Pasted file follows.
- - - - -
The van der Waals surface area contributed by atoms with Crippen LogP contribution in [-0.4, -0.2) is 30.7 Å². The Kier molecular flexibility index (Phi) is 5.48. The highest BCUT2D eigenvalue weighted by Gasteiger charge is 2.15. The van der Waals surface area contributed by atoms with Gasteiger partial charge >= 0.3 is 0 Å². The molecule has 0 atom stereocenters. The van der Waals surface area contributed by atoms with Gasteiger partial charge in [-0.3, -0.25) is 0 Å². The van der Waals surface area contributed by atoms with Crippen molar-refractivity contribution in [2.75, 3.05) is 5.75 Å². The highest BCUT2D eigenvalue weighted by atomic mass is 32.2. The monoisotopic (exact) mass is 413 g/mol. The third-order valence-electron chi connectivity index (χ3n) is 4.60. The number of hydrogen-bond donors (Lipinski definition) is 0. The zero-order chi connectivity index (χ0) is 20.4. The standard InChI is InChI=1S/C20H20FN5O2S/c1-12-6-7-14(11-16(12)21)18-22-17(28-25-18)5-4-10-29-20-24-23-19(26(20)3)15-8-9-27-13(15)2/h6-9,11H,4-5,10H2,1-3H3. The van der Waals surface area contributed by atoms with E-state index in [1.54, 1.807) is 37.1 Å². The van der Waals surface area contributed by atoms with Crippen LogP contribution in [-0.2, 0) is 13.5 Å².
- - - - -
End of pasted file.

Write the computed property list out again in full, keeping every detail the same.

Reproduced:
The van der Waals surface area contributed by atoms with Crippen LogP contribution in [-0.4, -0.2) is 30.7 Å². The Kier molecular flexibility index (Phi) is 5.48. The highest BCUT2D eigenvalue weighted by Gasteiger charge is 2.15. The van der Waals surface area contributed by atoms with Gasteiger partial charge >= 0.3 is 0 Å². The molecule has 0 atom stereocenters. The van der Waals surface area contributed by atoms with Gasteiger partial charge in [-0.3, -0.25) is 0 Å². The van der Waals surface area contributed by atoms with Crippen molar-refractivity contribution in [2.75, 3.05) is 5.75 Å². The highest BCUT2D eigenvalue weighted by atomic mass is 32.2. The monoisotopic (exact) mass is 413 g/mol. The third-order valence-electron chi connectivity index (χ3n) is 4.60. The number of hydrogen-bond donors (Lipinski definition) is 0. The zero-order chi connectivity index (χ0) is 20.4. The standard InChI is InChI=1S/C20H20FN5O2S/c1-12-6-7-14(11-16(12)21)18-22-17(28-25-18)5-4-10-29-20-24-23-19(26(20)3)15-8-9-27-13(15)2/h6-9,11H,4-5,10H2,1-3H3. The van der Waals surface area contributed by atoms with E-state index in [1.54, 1.807) is 37.1 Å². The van der Waals surface area contributed by atoms with Crippen LogP contribution in [-0.2, 0) is 13.5 Å².